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Two "feel-good" Holocaust stories?... I did Nazi that coming.

That history podcast I do every week has been pretty dark lately.

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The Twisted History of Obesity, Genocide, Gangs, Prostitution, and Death have all hit within the last month or so, and I just didn't want to go into the new year with such a negative pallor cast across the face of the franchise.

So this week, I lightened things up.  I recorded the Twisted History of Feel Good Stories.  Little tales from throughout the ages that hopefully prove that we're not all that bad and that this earth isn't just some meaningless rock hurtling towards the abyss.

I pulled 2 stories in particular from a time that is universally considered a stain on our history as civilized people… Nazi Germany.  It was like looking for 2 small diamonds in a swimming pool filled with blood-stained shit… But I found them, and they're both fucking extraordinary.  I am going to share them now, and you can decide if you'd like to hear more.

NUMBER 1- Following his actions in WWII, Dr. Eugene Lazowski was dubbed "The Polish Schindler" after he risked his life by saving thousands of Jews in Poland.

When the Germans invaded Poland, Lazowski was a young doctor who served as a Polish Army Second Lieutenant on a Red Cross train.

While experimenting with bacterial injections, he discovered that if a person was given a vaccine containing dead typhus bacteria, they would in fact test positive for the disease BUT suffer no adverse effects. 

Kinda like Brad Pitt at the end of World War Z, but not nearly as sexy…

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And because Nazi soldiers deporting Jews wouldn't want to suffer a deadly outbreak at any of their camps, they wouldn't bother taking those afflicted. So Lazowski injected this vaccine into as many people as he could find, triggering a quarantine for the area that the Germans steered clear of, and saving about 8,000 people from the concentration camps. 

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(In this case, Pitt is a Polish Jew and the zombie is a Nazi.)

For decades he never took any credit for his heroism.  However, once he moved to the US, his story became more well-known and Eugene received the praise he so rightfully deserved… Including this blog.

Lazowski passed away at age 92 on December 16, 2006.

NUMBER 2- Gerda Weissmann Klein was one of only 120 women (out of a group of 4,000) to survive a 350-mile death march to flee the advances of the Allied forces.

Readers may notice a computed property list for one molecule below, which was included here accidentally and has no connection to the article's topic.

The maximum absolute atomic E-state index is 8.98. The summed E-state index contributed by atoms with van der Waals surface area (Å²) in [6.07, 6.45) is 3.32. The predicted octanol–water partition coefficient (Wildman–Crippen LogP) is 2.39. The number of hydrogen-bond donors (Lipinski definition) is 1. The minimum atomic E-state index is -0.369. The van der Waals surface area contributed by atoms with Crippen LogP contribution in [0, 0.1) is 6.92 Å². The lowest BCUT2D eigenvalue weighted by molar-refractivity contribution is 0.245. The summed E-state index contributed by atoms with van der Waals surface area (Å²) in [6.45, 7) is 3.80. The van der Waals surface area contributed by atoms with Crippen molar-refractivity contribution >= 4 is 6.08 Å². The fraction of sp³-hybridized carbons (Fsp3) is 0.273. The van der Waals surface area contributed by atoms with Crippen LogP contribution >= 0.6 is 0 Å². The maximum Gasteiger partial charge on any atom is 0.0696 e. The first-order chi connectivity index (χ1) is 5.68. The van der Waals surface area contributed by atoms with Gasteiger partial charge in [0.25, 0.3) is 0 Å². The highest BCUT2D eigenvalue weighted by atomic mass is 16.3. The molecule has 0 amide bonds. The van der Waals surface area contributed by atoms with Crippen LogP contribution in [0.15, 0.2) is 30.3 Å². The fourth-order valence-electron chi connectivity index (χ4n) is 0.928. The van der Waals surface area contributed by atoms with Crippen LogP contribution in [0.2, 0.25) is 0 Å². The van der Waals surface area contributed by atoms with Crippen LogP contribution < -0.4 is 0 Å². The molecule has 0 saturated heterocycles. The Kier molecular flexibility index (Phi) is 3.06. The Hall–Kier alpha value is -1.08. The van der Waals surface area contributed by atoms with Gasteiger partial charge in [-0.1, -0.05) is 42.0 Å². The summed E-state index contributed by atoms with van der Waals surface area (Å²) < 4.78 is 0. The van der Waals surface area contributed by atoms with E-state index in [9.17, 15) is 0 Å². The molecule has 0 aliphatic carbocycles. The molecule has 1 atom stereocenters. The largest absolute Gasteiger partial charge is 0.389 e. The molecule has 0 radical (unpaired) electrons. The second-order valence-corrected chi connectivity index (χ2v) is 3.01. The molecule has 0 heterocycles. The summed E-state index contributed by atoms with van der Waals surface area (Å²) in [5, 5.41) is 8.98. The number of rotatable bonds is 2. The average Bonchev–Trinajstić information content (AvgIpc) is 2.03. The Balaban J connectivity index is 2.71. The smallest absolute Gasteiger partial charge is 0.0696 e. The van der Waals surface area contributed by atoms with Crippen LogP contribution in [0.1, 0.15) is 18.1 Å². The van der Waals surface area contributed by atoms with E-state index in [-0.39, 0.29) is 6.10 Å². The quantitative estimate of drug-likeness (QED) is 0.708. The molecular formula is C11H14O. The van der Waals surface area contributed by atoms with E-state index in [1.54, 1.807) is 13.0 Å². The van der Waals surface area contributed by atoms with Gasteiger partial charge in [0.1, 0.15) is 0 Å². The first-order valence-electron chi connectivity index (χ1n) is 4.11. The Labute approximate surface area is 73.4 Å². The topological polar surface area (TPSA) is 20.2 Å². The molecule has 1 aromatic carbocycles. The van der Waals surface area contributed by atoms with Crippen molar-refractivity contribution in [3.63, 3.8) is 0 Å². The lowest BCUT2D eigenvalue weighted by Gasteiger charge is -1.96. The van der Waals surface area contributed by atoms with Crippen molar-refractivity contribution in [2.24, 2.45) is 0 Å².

In all, Gerda managed to survive in 3 different concentration camps during WWII, although both of her parents and her older brother Arthur died during the Holocaust.

However, Gerda was one day shy of her 21st birthday when she was rescued by American soldiers. Weighing only 68 lbs, Gerda’s hair was nearly white and her clothes were tattered and crawling with lice. She hadn’t taken a bath in three years.

She later recalled seeing the soldier who saved her life:

“I stood in the doorway of that factory, and I knew that I was free. I saw a strange car coming down the hill, with the white star of the American army on its hood. Two men in strange uniforms sat in it, we gathered them to be Americans. One of the men came towards me, and I looked at him with incredible awe and disbelief that I was looking at someone who fought for us. Of course, I was terribly frightened. I looked at him and said, ‘we are Jewish.’ There was a long pause, then he said, ‘so am I.’ It was the greatest moment of my life. He asked me to come with him, and he held the door open for me. He has now been holding the door open for 50 years as my husband.”

Gerda married that soldier, Kurt Klein, in Paris and moved to scenic* Buffalo, New York where they eventually had three children and eight grandchildren… She is still alive today at age 97.

Happy New Year, everyone… If I can find love and heroism in the Holocaust, I am sure you can find something to feel good about while you sit through yet another terrible meal with your in-laws.

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Take a report.

-Large


*scenic… I happen to enjoy the town of Buffalo immensely, but even the biggest Buffalo hater can admit it is scenic compared to a concentration camp in Nazi Germany.